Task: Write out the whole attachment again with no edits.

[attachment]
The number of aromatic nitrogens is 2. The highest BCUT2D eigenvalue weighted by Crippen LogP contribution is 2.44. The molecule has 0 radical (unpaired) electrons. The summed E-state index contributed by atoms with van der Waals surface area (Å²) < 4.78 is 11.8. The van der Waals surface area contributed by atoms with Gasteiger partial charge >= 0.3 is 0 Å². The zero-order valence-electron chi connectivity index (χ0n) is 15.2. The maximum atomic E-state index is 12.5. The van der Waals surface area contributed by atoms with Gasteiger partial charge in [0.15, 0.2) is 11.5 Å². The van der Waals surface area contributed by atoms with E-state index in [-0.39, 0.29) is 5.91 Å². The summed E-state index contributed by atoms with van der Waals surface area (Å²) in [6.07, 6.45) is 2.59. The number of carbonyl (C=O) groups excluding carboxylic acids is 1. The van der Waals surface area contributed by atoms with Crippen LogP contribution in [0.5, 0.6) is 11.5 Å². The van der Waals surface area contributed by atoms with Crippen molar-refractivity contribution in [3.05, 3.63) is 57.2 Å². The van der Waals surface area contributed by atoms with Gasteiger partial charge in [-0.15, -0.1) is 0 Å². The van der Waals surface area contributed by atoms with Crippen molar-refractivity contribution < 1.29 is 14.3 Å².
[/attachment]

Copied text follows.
The number of aromatic nitrogens is 2. The highest BCUT2D eigenvalue weighted by Crippen LogP contribution is 2.44. The molecule has 0 radical (unpaired) electrons. The summed E-state index contributed by atoms with van der Waals surface area (Å²) < 4.78 is 11.8. The van der Waals surface area contributed by atoms with Gasteiger partial charge >= 0.3 is 0 Å². The zero-order valence-electron chi connectivity index (χ0n) is 15.2. The maximum atomic E-state index is 12.5. The van der Waals surface area contributed by atoms with Gasteiger partial charge in [0.15, 0.2) is 11.5 Å². The van der Waals surface area contributed by atoms with E-state index in [-0.39, 0.29) is 5.91 Å². The summed E-state index contributed by atoms with van der Waals surface area (Å²) in [6.07, 6.45) is 2.59. The number of carbonyl (C=O) groups excluding carboxylic acids is 1. The van der Waals surface area contributed by atoms with Crippen LogP contribution in [0.5, 0.6) is 11.5 Å². The van der Waals surface area contributed by atoms with Crippen molar-refractivity contribution in [3.05, 3.63) is 57.2 Å². The van der Waals surface area contributed by atoms with Gasteiger partial charge in [-0.15, -0.1) is 0 Å². The van der Waals surface area contributed by atoms with Crippen molar-refractivity contribution < 1.29 is 14.3 Å².